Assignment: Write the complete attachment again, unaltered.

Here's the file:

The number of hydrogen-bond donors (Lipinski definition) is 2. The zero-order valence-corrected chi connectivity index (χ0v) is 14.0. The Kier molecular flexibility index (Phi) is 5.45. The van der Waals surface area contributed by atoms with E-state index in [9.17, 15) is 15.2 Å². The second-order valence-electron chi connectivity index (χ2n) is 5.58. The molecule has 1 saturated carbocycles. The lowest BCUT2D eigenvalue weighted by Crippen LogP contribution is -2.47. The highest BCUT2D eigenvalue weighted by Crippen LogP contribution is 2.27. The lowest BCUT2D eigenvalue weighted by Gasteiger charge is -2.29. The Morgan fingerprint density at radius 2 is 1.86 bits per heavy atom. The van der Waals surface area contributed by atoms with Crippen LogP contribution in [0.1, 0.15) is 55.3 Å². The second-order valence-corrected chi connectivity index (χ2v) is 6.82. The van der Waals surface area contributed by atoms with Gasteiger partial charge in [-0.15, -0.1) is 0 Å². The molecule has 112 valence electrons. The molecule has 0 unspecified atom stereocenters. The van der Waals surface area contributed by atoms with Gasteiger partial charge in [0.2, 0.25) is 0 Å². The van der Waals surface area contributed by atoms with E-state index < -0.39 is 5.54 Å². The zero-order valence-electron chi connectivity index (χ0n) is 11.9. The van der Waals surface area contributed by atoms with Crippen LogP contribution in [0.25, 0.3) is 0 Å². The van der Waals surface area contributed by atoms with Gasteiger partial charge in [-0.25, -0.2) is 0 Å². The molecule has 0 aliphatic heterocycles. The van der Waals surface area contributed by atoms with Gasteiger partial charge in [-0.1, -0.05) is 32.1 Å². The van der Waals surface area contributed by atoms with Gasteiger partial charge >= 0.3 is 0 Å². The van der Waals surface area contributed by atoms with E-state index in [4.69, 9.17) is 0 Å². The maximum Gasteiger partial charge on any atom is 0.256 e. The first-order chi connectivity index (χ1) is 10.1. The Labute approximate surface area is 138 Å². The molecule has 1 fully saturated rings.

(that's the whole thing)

The number of hydrogen-bond donors (Lipinski definition) is 2. The zero-order valence-corrected chi connectivity index (χ0v) is 14.0. The Kier molecular flexibility index (Phi) is 5.45. The van der Waals surface area contributed by atoms with E-state index in [9.17, 15) is 15.2 Å². The second-order valence-electron chi connectivity index (χ2n) is 5.58. The molecule has 1 saturated carbocycles. The lowest BCUT2D eigenvalue weighted by Crippen LogP contribution is -2.47. The highest BCUT2D eigenvalue weighted by Crippen LogP contribution is 2.27. The lowest BCUT2D eigenvalue weighted by Gasteiger charge is -2.29. The Morgan fingerprint density at radius 2 is 1.86 bits per heavy atom. The van der Waals surface area contributed by atoms with Crippen LogP contribution in [0.1, 0.15) is 55.3 Å². The second-order valence-corrected chi connectivity index (χ2v) is 6.82. The van der Waals surface area contributed by atoms with Gasteiger partial charge in [-0.15, -0.1) is 0 Å². The molecule has 112 valence electrons. The molecule has 0 unspecified atom stereocenters. The van der Waals surface area contributed by atoms with Gasteiger partial charge in [0.2, 0.25) is 0 Å². The van der Waals surface area contributed by atoms with E-state index < -0.39 is 5.54 Å². The zero-order valence-electron chi connectivity index (χ0n) is 11.9. The van der Waals surface area contributed by atoms with Crippen LogP contribution in [0.25, 0.3) is 0 Å². The van der Waals surface area contributed by atoms with Gasteiger partial charge in [-0.25, -0.2) is 0 Å². The molecule has 0 aliphatic heterocycles. The van der Waals surface area contributed by atoms with Gasteiger partial charge in [-0.1, -0.05) is 32.1 Å². The van der Waals surface area contributed by atoms with Gasteiger partial charge >= 0.3 is 0 Å². The van der Waals surface area contributed by atoms with E-state index in [4.69, 9.17) is 0 Å². The maximum Gasteiger partial charge on any atom is 0.256 e. The first-order chi connectivity index (χ1) is 10.1. The Labute approximate surface area is 138 Å². The molecule has 1 fully saturated rings.